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British undercover agents want in from the cold

CNN's Nic Robertson, right, speaks to Willy Carlin who says he worked as an undercover agent for the British government  

LONDON, England (CNN) -- As the British government struggled in the 1970s to combat the Irish Republican Army's growing terror campaign, it had a secret tactic to undermine the IRA's efficiency, according to those interviewed for this report.

In the wake of the deaths of 234 people in 1972 alone, the British Army, according to the allegations, began recruiting Catholic Northern Irish soldiers to send home as deep cover agents.

In 1974, Willy Carlin says he was one such soldier.

"I served in the British army for nine years and was at the point where I needed to decide if I was leaving the army or signing on for the whole game, 22 years," says Carlin. "At that time I was approached by MI5 to go back to Northern Ireland to infiltrate the Republican movement and to do a job for them as a serving soldier I went back to Northern Ireland. It took a number of years to establish credibility within the Republican movement. Initially I just worked for Sinn Fein locally."


Willy Carlin: The British government is guilty of allowing the murders to take place

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British MP Andrew Hunter: In those circumstances it is hard to distinguish between right and wrong

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Carlin says he not only worked for Sinn Fein, the Republican political party believed to have links to the IRA, but for nine years also worked for MI5 and other parts of British military intelligence. In 1985 he says he fled Northern Ireland after his cover was blown. The British government, he says, relocated him, gave him and his family new identities and a house.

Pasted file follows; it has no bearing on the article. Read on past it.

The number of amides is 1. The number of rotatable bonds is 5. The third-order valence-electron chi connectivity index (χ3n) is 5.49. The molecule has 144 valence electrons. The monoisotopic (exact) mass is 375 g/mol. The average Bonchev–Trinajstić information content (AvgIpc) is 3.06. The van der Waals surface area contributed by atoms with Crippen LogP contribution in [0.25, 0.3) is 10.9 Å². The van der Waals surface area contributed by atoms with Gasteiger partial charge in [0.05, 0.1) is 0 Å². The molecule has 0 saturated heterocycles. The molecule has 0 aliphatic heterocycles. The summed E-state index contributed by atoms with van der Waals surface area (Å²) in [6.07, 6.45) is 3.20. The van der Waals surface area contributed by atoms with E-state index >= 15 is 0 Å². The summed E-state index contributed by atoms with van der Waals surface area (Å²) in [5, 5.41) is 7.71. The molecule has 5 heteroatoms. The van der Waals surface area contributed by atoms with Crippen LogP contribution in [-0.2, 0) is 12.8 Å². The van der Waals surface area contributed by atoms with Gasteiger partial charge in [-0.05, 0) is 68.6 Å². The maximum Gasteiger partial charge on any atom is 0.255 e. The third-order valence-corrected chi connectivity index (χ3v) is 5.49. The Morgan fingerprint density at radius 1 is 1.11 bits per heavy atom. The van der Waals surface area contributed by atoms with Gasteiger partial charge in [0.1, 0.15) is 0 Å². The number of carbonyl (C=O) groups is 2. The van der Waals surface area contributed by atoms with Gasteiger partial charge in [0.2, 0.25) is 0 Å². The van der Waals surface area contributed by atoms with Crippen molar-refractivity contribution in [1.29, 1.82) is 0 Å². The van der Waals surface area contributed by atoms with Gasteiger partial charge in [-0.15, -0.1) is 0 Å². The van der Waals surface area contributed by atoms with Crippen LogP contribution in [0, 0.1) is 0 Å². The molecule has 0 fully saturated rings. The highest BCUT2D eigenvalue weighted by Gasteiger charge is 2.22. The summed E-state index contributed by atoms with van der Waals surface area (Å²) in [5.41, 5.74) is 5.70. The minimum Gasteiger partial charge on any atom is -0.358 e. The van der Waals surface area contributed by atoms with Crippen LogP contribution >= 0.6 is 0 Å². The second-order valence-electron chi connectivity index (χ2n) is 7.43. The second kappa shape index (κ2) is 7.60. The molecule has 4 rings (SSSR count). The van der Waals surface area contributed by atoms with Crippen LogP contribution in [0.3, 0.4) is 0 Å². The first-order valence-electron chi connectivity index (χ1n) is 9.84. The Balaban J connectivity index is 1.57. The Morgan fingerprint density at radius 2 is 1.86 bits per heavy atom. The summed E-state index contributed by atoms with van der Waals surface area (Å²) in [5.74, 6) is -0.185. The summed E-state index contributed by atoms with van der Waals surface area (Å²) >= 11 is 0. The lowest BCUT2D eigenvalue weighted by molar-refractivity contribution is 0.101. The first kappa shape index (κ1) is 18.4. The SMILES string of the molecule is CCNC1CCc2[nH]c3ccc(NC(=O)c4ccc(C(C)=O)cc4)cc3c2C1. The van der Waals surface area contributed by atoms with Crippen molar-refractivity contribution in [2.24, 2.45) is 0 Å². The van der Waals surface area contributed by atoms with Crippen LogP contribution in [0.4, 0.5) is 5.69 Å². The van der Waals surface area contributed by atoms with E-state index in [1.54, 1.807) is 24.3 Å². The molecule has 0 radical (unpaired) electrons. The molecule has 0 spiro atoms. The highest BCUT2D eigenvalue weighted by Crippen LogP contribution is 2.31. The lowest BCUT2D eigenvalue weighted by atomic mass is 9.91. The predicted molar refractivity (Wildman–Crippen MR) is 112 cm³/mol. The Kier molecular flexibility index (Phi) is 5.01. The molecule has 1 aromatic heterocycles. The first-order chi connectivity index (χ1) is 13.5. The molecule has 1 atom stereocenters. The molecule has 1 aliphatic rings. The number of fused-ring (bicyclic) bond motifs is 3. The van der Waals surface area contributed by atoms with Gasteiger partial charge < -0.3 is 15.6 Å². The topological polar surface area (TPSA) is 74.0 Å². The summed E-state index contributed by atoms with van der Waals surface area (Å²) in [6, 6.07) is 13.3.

Another former British soldier, whom we were asked to call Kevin -- not his real name -- says he was able to stay hidden in the upper echelons of the IRA from the mid 1980s until last year. He saved lives, he says, by passing information, while at the same time helping to build bombs.

"I was a terrorist but I was a British agent," says Kevin. "You had to do things to stay there, otherwise, believe me, there would have been a lot more dead people. When I had to do my IRA job I had to do it. I'm not going to sit here and say that people lost lives at my hands, because basically the way the law works now is, I will go to jail for the rest of my life and I don't think I deserve that. I broke the law seven days a week, 24 hours a day. Everything I done broke the law. I helped to make bombs. Some of those bombs got caught. They were never used. Some of those bombs exploded and damaged property and that gave me credibility."

Kevin and other former agents and a former British intelligence handler interviewed for this report refused to discuss specific operations.

"You know and it's easy for people to say, 'Oh, he's tout and informer,'" says Kevin. "A tout and an informer is a real stigma in Ireland. And it follows the family for the rest of time. But the thing is, a lot of lives were saved, some were people who will throw stones and cast 'He's a tout. He's an informer.' I wasn't. I was a British soldier."

Shortly before Christmas last year, Kevin says his cover was blown. He says he received a letter from the IRA informing him of his violation of two IRA orders, for which the penalty is death. The death sentence, the letter went on, "will be carried out at our convenience."

Kevin asked Willy Carlin for help and appealed to the British government for protection. In its reply, the British Ministry of Defence said it was unclear on what grounds Kevin would qualify for help. Willy Carlin and Kevin then contacted Conservative opposition Member of Parliament Andrew Hunter. Hunter told CNN he has no reason to doubt Carlin and Kevin were agents. He has raised their case with the British government.

"Clearly, morally, the government is under obligation to ensure that the men who risked their lives in this form of service are looked after properly," says Hunter. "It doesn't seem to be happening. There is cause for concern."

Willy Carlin says others like Kevin have contacted him for help.

"The people I represent do not want medals," Carlin says. "They just want to get on with their lives I mean these guys saved people's lives, hundreds and hundreds of lives. A few lives might have been lost, but then there was a war on here."